U.S. District Judge Denise Cote says that it is “most troubling” that Apple could potentially be made to pay just $70 million in its antitrust case related to e-book price fixing.
Cote was speaking during a teleconference on Thursday regarding the long-running case claiming that Apple conspired with five publishers to fix e-book prices.
In the original ruling made by Judge Cote in April 2012, Apple was expected to pay $674 million after the plaintiffs reached settlements with the individual publishers.
Several appeals later and the size of Apple’s settlement now depends on the outcome of the 2nd U.S. Circuit Court of Appeals. If Apple loses this appeal, it will pay the sum of $400 million to consumers, and $50 million to the states and plaintiffs’ lawyers.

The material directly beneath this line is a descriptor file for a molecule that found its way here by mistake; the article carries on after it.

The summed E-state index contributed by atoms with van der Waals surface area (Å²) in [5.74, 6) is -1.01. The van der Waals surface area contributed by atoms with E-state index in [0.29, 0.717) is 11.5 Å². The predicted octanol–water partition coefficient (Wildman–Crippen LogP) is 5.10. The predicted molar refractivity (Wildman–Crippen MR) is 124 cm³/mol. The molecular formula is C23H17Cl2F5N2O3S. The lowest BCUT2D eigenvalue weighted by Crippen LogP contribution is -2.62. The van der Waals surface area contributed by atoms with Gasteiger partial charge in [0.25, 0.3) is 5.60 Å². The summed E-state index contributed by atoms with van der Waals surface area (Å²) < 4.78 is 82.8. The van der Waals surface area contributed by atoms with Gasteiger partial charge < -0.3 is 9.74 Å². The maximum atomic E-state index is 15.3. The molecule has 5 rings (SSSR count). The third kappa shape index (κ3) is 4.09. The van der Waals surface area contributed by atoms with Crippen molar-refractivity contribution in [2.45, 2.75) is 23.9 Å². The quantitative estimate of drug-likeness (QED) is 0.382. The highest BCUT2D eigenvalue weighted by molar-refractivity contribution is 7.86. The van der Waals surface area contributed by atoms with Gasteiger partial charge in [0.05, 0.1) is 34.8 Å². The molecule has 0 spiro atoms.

If Apple’s appeal is successful, although the 2nd Circuit returns the case to Cote for further proceedings or a new trial, Cupertino will pay just $70 million — the figure Judge Cote is disagreeing with.
If the 2nd Circuit reverses Cote outright and ends the case, on the other hand, Apple will pay nothing.
Cote’s concern relates to the fact that the middle scenario described would be unfair to consumers. She also notes that Apple is not required to pay interest on the sum while the appeals go forward.
Apple settled the case with 33 U.S. states last week for a maximum of $450 million. However, the settlement has yet to be finally ratified by Judge Cote, which means that its terms can still be modified.